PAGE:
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    Published on: August 10, 2012

    by Kevin Coupe

    Regular readers of MNB know that for the past few months, Supervalu has provided something of a target for this site. I don't think any of the criticisms were gratuitous, but they were frequent, colorful, sometimes graphic, and came not just from me, but from a wide variety of industry players, many of them current and former Supervalu employees. I don't think that the criticisms were personal, though a certain former CEO of the company might disagree with that characterization. And they have taken up an enormous amount of space on MNB.

    But it needs to be pointed out that many of the people who work for Supervalu are good, hard-working, dedicated people who want nothing more than to contribute to the company in a way that will help it out of the mess that it is in. I got a first hand taste of that this week, when I was invited to speak at a conference of retailers sponsored by Supervalu's Eastern Region.

    That's right. Supervalu invited me to Atlantic City and paid me to give a speech. The same company that I've been raking over the coals for weeks.

    Now, to be honest, I got the booking months ago. But with every word I wrote or posted over the past weeks, I thought to myself that this would be the one that causes them to cancel the gig. That never happened. When I drove down to Atlantic City this week, I half thought that the Supervalu folks were planning to lure me into a dark alley and beat me up. That never happened, either. If nothing else, I figured that someone at Supervalu corporate would see my name on an invoice and say, "WTF?"

    No, what I found at this meeting, in addition to a group of retailers hungry for ideas that would make them more competitive and a view of the future that they could integrate into their business models, was a group of Supervalu executives who were absolutely charming and totally classy. They never asked to vet my remarks, and they were nothing but supportive. They wanted to listen, and they wanted me to be provocative. Go figure.

    I give special kudos to Manda Johns and Brian Keech, who were a pleasure to work with - these are the kind of people who, working on the front lines, will be a source of strength for Supervalu. They put a positive face on an embattled company.

    I spent very little time talking about the past. I thought it was more important to talk about the future. I won't pretend that just hiring me compensates for all the issues that the company has ... but I also thought that in view of all the things I've written about Supervalu in the recent past, it was only fair to tell you what a positive first-hand experience I had with the company. It was an Eye-Opener.

    I was rooting for them to transcend all their issues before. I'm rooting even harder for them now ... though I'll continue to call them as I see them, which is exactly what many of the folks I spoke to at Supervalu seem to want.
    KC's View:

    Published on: August 10, 2012

    The freshandeasybuzz blog reports that Tesco's Fresh & Easy Neighborhood Markets division in the US has made the decision to cut back on store hours in 33 of its 199 stores in California, Arizona and Nevada, moving from an 8 am-10 pm schedule to 9 am-8 pm.

    The move, according to the story, allows Fresh & Easy to lay off a number of employees as it seeks profitability for the US division.
    KC's View:
    The "insider" who writes the blog has a great piece of tongue in cheek analysis worth sharing...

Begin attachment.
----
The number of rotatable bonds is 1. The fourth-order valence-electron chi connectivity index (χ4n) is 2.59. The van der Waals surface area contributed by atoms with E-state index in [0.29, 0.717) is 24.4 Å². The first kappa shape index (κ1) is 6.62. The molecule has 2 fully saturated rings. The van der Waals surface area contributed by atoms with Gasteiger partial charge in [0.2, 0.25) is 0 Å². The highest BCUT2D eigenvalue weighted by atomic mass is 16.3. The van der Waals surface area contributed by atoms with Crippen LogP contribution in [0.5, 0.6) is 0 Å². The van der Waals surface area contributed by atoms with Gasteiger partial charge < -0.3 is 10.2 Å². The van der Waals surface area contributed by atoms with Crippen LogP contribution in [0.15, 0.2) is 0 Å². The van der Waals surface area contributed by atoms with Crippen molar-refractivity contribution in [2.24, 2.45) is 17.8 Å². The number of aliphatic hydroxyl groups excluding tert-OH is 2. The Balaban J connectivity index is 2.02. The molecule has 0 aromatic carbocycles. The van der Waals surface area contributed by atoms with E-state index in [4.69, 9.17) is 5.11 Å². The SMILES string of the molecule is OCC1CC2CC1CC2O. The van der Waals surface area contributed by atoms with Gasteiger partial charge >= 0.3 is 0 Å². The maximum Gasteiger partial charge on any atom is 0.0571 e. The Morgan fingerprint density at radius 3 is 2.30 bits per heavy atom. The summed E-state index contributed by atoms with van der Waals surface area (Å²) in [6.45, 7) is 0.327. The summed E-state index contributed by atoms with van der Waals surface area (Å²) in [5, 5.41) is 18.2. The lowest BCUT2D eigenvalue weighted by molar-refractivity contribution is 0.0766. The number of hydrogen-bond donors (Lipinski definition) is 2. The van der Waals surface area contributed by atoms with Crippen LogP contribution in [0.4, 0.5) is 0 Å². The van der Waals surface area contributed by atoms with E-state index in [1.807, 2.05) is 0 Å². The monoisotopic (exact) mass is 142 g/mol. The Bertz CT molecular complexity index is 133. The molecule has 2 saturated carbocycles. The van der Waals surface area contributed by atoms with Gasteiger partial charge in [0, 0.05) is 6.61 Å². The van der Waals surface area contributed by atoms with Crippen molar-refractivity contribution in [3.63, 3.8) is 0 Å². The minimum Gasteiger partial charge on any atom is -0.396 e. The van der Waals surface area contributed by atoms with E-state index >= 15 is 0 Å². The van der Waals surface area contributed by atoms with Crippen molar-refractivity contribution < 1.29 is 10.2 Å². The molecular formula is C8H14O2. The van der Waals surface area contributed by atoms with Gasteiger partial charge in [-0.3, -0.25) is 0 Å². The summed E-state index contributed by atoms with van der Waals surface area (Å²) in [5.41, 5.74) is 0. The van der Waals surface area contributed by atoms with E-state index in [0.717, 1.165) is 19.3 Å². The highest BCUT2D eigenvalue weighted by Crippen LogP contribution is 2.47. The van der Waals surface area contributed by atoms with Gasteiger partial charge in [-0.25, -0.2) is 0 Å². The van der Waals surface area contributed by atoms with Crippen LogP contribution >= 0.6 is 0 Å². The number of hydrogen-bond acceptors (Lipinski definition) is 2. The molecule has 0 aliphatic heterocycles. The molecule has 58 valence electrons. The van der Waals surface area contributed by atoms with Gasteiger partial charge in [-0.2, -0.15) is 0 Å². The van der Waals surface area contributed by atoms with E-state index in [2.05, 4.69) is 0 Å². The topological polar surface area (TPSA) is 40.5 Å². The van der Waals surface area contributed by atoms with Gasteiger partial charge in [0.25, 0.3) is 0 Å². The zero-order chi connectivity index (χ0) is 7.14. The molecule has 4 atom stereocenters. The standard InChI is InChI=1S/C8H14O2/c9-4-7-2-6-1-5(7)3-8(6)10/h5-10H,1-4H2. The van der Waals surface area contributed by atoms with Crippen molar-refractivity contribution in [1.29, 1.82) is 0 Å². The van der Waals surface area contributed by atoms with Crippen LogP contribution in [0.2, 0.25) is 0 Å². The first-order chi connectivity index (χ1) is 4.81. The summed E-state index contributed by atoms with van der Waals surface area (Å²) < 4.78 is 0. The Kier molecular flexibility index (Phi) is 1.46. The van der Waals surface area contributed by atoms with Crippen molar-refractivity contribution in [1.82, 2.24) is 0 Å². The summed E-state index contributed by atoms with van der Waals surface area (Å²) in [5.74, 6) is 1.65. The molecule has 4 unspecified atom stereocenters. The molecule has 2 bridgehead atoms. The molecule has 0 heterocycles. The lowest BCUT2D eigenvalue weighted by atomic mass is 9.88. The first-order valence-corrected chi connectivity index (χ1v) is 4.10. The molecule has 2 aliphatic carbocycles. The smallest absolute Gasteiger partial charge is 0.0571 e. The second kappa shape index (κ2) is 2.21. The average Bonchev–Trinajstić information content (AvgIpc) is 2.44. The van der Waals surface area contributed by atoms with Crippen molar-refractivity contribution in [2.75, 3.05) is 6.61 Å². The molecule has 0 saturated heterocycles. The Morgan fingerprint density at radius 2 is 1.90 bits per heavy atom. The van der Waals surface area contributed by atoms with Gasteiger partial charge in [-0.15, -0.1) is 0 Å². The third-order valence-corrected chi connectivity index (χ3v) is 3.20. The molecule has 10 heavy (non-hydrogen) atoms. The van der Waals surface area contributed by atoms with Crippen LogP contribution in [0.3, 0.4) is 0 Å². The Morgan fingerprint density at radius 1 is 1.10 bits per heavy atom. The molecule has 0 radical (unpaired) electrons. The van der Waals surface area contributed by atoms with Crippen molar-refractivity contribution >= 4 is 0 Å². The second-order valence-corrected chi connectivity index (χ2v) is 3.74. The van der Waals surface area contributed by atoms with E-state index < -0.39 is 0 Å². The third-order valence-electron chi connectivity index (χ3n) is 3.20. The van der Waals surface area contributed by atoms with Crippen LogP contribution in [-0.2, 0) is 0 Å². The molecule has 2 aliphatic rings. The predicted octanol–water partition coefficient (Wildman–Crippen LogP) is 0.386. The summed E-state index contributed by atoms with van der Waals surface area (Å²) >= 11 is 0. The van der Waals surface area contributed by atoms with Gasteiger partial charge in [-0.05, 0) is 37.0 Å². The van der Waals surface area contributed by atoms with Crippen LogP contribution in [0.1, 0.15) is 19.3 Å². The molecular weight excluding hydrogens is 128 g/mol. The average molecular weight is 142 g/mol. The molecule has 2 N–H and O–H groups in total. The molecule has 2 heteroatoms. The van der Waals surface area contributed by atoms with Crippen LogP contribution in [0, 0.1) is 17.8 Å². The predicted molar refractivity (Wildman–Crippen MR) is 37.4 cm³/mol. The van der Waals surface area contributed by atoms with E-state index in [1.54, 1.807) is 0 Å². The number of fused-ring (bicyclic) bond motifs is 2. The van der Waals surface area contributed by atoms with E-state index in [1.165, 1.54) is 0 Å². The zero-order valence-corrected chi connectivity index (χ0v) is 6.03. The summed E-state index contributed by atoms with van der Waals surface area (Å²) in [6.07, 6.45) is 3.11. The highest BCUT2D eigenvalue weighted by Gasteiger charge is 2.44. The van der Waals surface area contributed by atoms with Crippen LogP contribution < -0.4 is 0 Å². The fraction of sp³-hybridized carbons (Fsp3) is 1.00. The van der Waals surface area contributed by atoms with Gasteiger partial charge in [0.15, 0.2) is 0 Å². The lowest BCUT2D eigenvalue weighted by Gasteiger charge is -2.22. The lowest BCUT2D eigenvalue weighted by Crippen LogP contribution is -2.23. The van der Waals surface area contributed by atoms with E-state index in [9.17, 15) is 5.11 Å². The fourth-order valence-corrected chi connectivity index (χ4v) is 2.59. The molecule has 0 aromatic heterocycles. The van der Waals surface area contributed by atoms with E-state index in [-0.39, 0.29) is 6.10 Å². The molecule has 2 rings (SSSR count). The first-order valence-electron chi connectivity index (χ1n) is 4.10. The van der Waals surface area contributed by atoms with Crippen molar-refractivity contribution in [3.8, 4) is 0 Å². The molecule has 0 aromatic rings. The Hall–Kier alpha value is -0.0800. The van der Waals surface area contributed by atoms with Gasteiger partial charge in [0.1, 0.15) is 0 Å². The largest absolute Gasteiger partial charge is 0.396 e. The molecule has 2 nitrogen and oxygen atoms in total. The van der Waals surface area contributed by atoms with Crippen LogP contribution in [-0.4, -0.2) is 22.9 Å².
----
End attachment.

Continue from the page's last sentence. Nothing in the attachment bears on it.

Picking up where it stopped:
Grocery stores that are doing well don't close at 8 p.m., unless they're doing so well that opening them any later would prove to be an embarrassment of riches to a modest grocery retailer. And grocers who want their stores to do well don't close them at 8 p.m.

    And, he goes on to write:

    If a grocer decides to close a bunch of stores, like 33 of its 199 units, at 8 p.m. rather than the previous 10 p.m., you can take it to the bank the company CEO has very little if any faith in the future potential of those stores.

    Now, maybe this is just a matter of being efficient. But 8 pm does sound awfully early to close a supermarket.

    I've resisted for a long time the idea that Tesco would pull the plug on the Fresh & Easy experiment, though i've long believed that if someone were to come along and write a check, it wouldn't take much to convince management back in the US to take it and run. But now I'm beginning to wonder if Tesco CEO Philip Clarke is convinced that there is no pot of gold at the end of the US rainbow, and is looking for the exit.

    Published on: August 10, 2012

    The New York Times this morning reports on how retailers are personalizing customer offers, but also have the ability "to adjust prices based on shoppers’ habits."

    According to the story, "grocers like Safeway and Kroger are going one step further, each offering differing methods to determine individualized prices. Hoping to improve razor-thin profit margins, they are creating specific offers and prices, based on shoppers’ behaviors, that could encourage them to spend more: a bigger box of Tide and bologna if the retailer’s data suggests a shopper has a large family, for example (and expensive bologna if the data indicates the shopper is not greatly price-conscious).

    "The pricing model is expected to extend to other grocery chains — and over time could displace standardized price tags. Even though the use of personal shopping data might raise privacy concerns among some consumers, retailers are counting on most people accepting the trade-off if it means they get a better price for a product they want."

    The story suggests that "retailers say the groundwork has been laid with individualized coupons, which are resoundingly popular. Sites like Amazon have also made consumers comfortable with custom offers and varying pricing, they say."
    KC's View: